One thing I like to do is mending clothes. And the point is, I’m not that good at it. But I care about the things I own, I like to look after them so they can last as much as possible and if they get wounded on the way, I like to give them a hand to recover and my basic stitching skills seem to do the trick.

A button missing here, a little hole there, a stubborn stain… if you give a little bit of love and time to clothes, they will keep on loving you.

By mending things you are less likely to purchase new things, new things that needed a lot of energy and produce carbon emissions to get to you. So you’re being sustainable 🙂 oh, and you’re saving money 😉 all you need is a very basic sewing kit (I only have 1 needle and 3 different coloured cotton thread reels and manage with that).

Since the beginning of the financial crisis we have seen various “waste not want not” topics arise in different ways.

This new topic trend translated itself in creating and mending clothes too, with programmes such as The Great British Sewing Bee popping up on our screens in May last year in the U.K. and starting again next Tuesday at 8pm.

I thought of this post because I finally tackled some stitching and mending I had put aside. I “saved” 2 pairs of shorts, 1 pair of jeans, a jumper, a pair of tracksuit bottoms, a T-shirt, a bra, some underwear and a pair of tights.

All of these items had a little fault but they are now ready to be worn again, in fact I wore the tights the day after I mended them and have put off buying a new pair. Pretty good for about for about 45 minutes of mending while listening to the radio.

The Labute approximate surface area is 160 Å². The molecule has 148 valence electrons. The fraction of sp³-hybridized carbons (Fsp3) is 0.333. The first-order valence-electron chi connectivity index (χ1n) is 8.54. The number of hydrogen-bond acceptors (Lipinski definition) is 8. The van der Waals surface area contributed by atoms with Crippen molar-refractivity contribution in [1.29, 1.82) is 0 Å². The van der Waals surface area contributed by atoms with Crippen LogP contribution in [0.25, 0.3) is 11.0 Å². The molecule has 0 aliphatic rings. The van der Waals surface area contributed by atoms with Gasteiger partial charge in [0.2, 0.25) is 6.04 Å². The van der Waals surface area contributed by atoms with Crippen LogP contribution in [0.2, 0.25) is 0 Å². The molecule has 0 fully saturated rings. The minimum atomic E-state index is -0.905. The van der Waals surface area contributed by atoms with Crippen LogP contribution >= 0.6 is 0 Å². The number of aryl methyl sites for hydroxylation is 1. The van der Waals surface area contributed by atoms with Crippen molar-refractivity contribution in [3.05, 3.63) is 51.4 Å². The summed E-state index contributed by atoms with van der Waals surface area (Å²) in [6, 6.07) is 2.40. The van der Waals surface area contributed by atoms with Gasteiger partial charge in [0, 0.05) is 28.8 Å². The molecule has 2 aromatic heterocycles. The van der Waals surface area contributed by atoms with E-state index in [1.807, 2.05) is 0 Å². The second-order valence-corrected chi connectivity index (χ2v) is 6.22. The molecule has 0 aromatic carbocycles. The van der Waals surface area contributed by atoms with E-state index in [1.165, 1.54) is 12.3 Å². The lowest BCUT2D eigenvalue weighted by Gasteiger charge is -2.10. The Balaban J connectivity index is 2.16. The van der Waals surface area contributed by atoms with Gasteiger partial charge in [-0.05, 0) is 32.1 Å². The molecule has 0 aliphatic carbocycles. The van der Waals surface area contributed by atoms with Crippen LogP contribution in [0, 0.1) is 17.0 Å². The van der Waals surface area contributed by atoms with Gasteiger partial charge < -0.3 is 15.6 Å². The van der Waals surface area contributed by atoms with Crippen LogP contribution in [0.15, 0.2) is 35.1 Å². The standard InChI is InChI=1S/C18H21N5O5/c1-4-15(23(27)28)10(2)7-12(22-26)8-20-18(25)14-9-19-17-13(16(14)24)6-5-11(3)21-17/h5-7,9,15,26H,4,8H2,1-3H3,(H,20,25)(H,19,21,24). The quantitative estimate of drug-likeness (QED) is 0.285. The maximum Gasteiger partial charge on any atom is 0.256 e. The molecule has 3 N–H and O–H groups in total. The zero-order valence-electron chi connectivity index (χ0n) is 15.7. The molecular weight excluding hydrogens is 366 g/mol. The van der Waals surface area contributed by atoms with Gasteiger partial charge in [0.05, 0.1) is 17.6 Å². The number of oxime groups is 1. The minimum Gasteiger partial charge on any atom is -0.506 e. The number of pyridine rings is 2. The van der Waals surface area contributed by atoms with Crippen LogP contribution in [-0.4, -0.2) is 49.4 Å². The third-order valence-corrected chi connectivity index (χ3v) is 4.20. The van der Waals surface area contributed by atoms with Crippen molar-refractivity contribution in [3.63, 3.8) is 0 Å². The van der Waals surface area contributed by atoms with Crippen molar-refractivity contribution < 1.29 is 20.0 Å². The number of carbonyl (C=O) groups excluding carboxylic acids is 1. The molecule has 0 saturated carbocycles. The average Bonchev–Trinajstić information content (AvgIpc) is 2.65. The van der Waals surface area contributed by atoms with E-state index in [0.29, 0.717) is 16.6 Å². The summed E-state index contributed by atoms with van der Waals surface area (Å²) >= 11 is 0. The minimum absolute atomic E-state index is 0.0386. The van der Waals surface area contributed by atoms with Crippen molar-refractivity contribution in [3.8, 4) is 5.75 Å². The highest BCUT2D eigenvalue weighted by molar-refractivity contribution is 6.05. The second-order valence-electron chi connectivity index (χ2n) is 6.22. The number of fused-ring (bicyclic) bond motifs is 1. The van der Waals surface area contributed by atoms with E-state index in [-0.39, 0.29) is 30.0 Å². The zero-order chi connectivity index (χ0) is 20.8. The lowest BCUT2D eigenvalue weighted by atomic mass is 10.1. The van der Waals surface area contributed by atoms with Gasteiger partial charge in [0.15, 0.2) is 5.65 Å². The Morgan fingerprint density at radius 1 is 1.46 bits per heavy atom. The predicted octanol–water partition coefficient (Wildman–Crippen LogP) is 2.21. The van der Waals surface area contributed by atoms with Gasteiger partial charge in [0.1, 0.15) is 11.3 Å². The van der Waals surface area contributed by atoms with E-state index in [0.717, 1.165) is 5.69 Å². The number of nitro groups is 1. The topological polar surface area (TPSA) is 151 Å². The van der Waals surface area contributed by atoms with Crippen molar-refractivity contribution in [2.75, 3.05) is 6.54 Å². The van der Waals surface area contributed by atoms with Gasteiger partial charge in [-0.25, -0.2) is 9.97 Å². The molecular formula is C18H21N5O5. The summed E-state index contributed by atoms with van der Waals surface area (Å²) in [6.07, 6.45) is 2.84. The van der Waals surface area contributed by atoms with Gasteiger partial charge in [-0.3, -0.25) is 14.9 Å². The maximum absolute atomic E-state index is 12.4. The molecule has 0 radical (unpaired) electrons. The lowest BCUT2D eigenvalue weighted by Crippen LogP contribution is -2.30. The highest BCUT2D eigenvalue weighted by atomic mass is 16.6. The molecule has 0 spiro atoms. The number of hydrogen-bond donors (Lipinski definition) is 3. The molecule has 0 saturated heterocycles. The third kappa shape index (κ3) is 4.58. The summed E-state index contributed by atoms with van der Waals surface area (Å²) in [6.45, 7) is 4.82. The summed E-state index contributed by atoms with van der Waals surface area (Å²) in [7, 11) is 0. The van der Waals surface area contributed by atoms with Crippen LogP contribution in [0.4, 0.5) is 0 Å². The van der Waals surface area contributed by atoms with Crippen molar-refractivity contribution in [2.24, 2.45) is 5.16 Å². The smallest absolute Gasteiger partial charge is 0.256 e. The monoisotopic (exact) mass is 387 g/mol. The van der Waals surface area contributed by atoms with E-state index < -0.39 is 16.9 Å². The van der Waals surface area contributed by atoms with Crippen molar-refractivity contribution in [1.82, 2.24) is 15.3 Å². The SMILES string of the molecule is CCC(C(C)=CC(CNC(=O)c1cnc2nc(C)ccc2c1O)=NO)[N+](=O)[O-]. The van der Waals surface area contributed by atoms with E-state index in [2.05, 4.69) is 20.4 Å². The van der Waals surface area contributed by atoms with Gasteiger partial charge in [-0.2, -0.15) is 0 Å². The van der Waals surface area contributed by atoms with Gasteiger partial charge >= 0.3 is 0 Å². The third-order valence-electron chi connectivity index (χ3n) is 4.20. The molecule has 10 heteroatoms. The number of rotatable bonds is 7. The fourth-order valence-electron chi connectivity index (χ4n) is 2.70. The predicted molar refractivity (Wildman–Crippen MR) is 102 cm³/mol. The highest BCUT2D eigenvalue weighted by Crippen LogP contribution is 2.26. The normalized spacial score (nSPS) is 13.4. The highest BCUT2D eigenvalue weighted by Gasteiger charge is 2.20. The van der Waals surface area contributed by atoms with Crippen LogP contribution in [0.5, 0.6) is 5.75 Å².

I have also received pretty interesting Pinterest suggestions on craft, sewing etc.

Some people are talented enough to make their own wedding dress out of fabric unwanted by others, which is ridiculously amazing and inspiring, however if you are not so good at sewing, stitching and darning you can find a lot of tutorials online or maybe someone in your family or circle of friends could help! It will give you a cosy sense of achievement 🙂

DIY Scalloped Hem Skirt

DIY Scalloped Hem Skirt Tutorial from uberchiforcheap.com

I am planning to save more garments by rescuing them from stubborn stains. The way I usually do it is by adding thin bleach do a little dish, diluting it with water and then gently dabbing it to the affected area (I wear rubber gloves and use cotton wool to dab it). I let it sink a few seconds, rub it gently then put the garment in the washing machine or wash it by hand.

My mum now uses a nice Summer jacket that used to be stained.

I also have the intention to refresh the look of an unwanted coat by adding colourful  buttons to it, make a cushion out of a wooly jumper I don’t want to wear and a pair of shorts out of a pair of jeans, taking inspiration from this Little Miss Bow Peep blog post.

I will update this post once I have done this 🙂

Here is some inspiration and help to mend, create and update clothes, such as this dress from the WobiSobi blog.

DIY Dress Pinterest

DIY Dress Pinterest


Pinterest inspiration:

Thrifty Crafts


Make do and mend

DIY Projects

DIY: Fashion

Pin it, Make it, Wear it

Knits and Knots if you’d like to give knitting a try